That appears to be changing. Bleacher Report's Matt Miller had the 6'5" prospect going to Washington in his late-March mock draft. NFL.com's Daniel Jeremiah made that optimistic projection look more like a floor by assigning him to the New York Giants (over Haskins) at pick No. 6.
In the words of Pro Football Focus' Steve Palazzolo, Jones "has emerged from intriguing third-round prospect to overrated first-round prospect."
While he started his junior year strong, the Charlotte native faltered down the stretch:
A first-round pick of any kind seems too steep a price, but Washington will be eager to locate a franchise quarterback. With Murray, Haskins and Lock all gone in this simulation, the NFC East squad falls for the prototypical passing prospect.
Marquise Brown, WR, Oklahoma
After undergoing Lisfranc surgery in January and missing the NFL Scouting Combine, Marquise Brown was in danger of falling out of the first round altogether. He appears to have alleviated some concerns by flashing his trademark speed at a re-check last week.
Before the injury, the 5'9", 166-pound prospect was poised to become the top wide receiver drafted despite his small stature. A meteoric 40-yard-dash time could have truly propelled his stock into top-10 territory.
He now has a wider range of outcomes, and many onlookers have fallen for Ole Miss' D.K. Metcalf during the offseason. However, Jeremiah still ranks "Hollywood" Brown as his top wideout and No. 16 overall prospect.
"Brown is a DeSean Jackson clone," Jeremiah wrote. "He has a similar build and the same explosive playmaking skills as the three-time Pro Bowler. He lines up outside and in the slot. He easily defeats press coverage with his quickness—and when corners elect to play off coverage, he eats up their cushion in a hurry."
ESPN's Todd McShay has Washington forgoing Jones for Brown in a collaborative mock draft with Mel Kiper Jr. If they're encouraged by his health records, the Giants or Tennessee Titans could also target him at No. 17 or 19, respectively.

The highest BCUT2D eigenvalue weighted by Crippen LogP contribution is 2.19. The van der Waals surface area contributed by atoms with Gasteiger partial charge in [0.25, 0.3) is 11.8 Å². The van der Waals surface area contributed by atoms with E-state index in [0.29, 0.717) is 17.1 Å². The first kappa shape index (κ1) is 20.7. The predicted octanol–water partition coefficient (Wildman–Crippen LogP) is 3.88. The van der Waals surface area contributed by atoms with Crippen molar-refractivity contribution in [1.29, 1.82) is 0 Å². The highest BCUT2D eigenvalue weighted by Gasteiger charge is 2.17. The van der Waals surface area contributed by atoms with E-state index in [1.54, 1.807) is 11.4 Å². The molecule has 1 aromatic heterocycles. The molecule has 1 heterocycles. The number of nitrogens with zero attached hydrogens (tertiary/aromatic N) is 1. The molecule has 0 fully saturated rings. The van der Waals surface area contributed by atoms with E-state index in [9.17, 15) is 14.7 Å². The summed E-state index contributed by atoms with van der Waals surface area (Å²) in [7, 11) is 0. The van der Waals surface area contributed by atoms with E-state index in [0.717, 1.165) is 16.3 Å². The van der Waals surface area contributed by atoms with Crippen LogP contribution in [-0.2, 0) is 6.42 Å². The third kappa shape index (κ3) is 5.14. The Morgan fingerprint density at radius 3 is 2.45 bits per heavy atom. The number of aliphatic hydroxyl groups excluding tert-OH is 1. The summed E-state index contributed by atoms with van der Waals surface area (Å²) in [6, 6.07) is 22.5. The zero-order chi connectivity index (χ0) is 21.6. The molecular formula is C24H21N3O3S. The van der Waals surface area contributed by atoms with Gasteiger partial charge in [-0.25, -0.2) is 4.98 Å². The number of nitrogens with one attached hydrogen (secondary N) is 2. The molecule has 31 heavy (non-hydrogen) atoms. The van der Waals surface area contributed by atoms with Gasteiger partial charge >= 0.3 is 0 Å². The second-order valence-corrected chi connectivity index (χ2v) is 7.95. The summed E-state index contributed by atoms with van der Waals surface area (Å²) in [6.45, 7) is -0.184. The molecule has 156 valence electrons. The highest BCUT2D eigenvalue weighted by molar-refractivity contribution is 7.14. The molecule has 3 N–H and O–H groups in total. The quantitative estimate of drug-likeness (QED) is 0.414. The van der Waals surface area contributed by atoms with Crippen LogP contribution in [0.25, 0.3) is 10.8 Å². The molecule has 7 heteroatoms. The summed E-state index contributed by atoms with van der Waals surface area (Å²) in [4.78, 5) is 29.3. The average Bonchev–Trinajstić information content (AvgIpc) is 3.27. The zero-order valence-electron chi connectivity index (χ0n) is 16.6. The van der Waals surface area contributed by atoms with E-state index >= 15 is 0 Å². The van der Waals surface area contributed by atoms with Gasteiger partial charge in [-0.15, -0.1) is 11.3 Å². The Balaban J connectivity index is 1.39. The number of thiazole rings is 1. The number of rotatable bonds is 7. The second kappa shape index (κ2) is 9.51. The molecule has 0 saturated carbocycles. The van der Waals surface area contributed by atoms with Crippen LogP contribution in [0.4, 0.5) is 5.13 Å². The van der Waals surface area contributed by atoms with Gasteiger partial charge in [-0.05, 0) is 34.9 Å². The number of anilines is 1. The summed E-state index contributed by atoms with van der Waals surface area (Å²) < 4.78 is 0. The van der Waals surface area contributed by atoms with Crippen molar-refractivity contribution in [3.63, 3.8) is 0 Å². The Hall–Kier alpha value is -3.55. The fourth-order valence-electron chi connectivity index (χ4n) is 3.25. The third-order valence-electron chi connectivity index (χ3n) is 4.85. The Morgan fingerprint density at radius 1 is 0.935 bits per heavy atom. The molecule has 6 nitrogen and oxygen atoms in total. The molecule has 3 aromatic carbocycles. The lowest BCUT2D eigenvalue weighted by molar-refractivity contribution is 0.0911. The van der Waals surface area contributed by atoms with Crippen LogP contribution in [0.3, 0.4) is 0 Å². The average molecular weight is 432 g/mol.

The undersized prospect might be better served joining a contender needing one last spark to ignite an already strong offense. Although the Indianapolis Colts could use a possession receiver to complement T.Y. Hilton, Brown's upside is too tantalizing at this cost.
Dexter Lawrence, DT, Clemson
Run-stuffing defensive tackles may be declining in value, but Dexter Lawrence should still pound his way into a first-round nod.
Although not likely to disrupt the passing pocket, Lawrence can clog running lanes from Week 1. During his final season at Clemson, the Tigers ceded 2.4 yards per carry, the lowest average of any Division-I school.
Not every squad needs to swing for the fences with each selection. There's value in taking a projectable player who will address a specific need, especially since it's one a handful of contenders share.
Plenty of teams picking near the end of Day 1 can use his services, as four playoff squads finished at the bottom of yards per carry allowed last season.
That list includes the New England Patriots, who have yielded 4.7 and 4.9 yards per run in 2017 and 2018, respectively. A team that employed Vince Wilfork for 11 years could get a golden opportunity to fill his large cleats with Thursday's final pick.